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Old 01-02-2009, 08:05 AM
 
Location: Morehead City, NC
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rubber_factory,
I thought you'd find this intereseting!

Local home sales take another nosedive

Local home sales take another nosedive | StarNewsOnline.com | Star-News | Wilmington, NC
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Old 01-02-2009, 08:48 AM
 
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Yup! I read that the other day. I am not sure what to make of it. I have observed that short-term sales volume has little/no effect on short-term prices. Sales could fall to zero, sellers would still wait for whatever it is they're waiting for.

I can say that there is a major disconnect between what some Realtors here claim: "We have fallen to 2003 prices!" - and what I see on my personal house-by-house analysis, which is that people still ask for $20,000 - $50,000 more than they paid in 2003-2007. (and my price range is sub-$200k, so that's pretty major)

You can find foreclosures/REOs for a steal, though. I've seen some sell for 25% off an already-discounted list price. I am beginning to move that direction, despite the extra risk and hassle. Several houses have been sold for $120k-ish, repainted, and thrown back on the market for $200,000. Looking for those $120k's might be my new angle.

Last edited by le roi; 01-02-2009 at 09:03 AM..
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Old 01-02-2009, 10:50 AM
 
Location: Morehead City, NC
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Here are the average sold prices for the Crystal Coast area. I feel confident that the trend parallels the Wilmington market.
Interesting to note-If you start with the '03 price and increase it by 4% to 5% each year you wind up with the $255K average.
I mention this because I have heard here at CD and other places that a 4% to 5% annual increase in real estate prices is a justifiable rate of a appreciation.

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Old 01-02-2009, 12:06 PM
 
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Bill,
I try to use median prices, since I believe that average prices can be skewed by the volume of beach sales vs. starter home sales. I think median sales give me a better idea of what the typical buyer is paying.

From my calculations, median prices were 45% higher in November 2008 than they were in December 2003. This gives us an appreciation rate of about 9% annually from 2003 to 2008. The declines of 2008 are minimal, and have just barely put us at 2006 prices. I can personally say that these median figures are indicative of what I see while I'm out there shopping.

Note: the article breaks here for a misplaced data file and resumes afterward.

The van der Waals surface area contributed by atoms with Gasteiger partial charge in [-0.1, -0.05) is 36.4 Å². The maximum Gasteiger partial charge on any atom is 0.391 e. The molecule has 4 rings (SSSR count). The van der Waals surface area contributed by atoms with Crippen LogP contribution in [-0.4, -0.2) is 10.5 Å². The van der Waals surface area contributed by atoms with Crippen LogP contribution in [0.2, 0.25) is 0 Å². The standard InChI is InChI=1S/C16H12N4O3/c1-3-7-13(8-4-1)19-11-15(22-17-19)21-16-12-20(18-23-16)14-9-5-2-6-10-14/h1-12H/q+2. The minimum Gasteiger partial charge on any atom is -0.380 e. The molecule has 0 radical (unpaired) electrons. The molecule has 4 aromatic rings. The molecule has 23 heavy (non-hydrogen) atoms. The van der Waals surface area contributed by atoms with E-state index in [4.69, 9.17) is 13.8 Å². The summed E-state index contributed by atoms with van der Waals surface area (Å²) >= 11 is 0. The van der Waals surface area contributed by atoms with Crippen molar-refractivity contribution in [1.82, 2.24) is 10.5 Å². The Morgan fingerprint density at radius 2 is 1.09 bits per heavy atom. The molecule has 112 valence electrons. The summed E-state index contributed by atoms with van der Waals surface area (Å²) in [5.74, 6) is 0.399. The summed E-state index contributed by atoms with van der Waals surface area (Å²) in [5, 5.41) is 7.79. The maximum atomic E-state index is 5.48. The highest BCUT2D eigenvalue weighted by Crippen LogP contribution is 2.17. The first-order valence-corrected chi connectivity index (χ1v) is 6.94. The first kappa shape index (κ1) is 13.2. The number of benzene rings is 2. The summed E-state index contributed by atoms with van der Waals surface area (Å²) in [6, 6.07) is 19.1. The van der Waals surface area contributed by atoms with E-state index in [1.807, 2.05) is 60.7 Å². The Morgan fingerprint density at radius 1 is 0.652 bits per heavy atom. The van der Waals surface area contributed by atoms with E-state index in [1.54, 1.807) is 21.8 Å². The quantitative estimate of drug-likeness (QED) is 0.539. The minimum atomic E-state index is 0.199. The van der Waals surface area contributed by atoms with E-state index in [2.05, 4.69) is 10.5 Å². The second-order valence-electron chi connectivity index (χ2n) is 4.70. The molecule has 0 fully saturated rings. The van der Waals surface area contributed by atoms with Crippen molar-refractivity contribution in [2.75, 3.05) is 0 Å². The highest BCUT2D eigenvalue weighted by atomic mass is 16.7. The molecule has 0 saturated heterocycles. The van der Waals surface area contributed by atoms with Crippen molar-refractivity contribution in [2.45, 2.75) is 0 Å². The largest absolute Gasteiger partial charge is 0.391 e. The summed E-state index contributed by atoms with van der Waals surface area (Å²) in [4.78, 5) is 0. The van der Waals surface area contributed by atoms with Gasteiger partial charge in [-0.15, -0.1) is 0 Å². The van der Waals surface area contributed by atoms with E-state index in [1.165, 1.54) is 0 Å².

So if we are using 2003 as a benchmark where prices were sustainable and uninfluenced by easy credit, and we assume that houses in Wilmington have appreciated 5% annually since then, then median prices should be $174,541. This means that prices are still about 15% too high.

Furthermore, I am not even factoring that Wilmington's economy itself will be hurt by the R/E slowdown. A large portion (20-25%, per the article) of Wilmingtonians put food on their table through Real Estate sales & development. If transplants aren't moving the inventory, and new homes aren't being built, then this creates a ripple effect on Wilmington, hitting incomes, jobs, GDP, and tax revenue. All that will probably feed into further declines down the road, in addition to the potential credit-influenced declines.


http://i200.photobucket.com/albums/aa215/reeeems/image001.gif (broken link)


BTW, this is info from the Wilmington Regional Association of Realtors, that I plugged into Excel. 2008 does not include December data.

http://www.wrar.com/LocalArea/Statis...icalreport.htm

Last edited by le roi; 01-02-2009 at 12:56 PM..
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Old 01-03-2009, 01:54 AM
 
Location: Morehead City, NC
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rubber_factory,
It's 3;45AM as I write and only have a few seconds to respond.
How will the RE slow down affect the local economy? Personally-I don't think by much. Although RE can leap a community forward in terms of standard of living-All that will happen here will be more of a "resumimg normality"
Availability of free money drove the great sales and price surge-Not demand or need-so the local economy won't be "hurt". It won't grow at the pace anticipated either.
Much more to add-But I got to head out the door to hop on a boat! The Discovery Channel's Modern Marvels has brought me out of my TV/Film retirement to shoot an episode on giant bluefin tuna!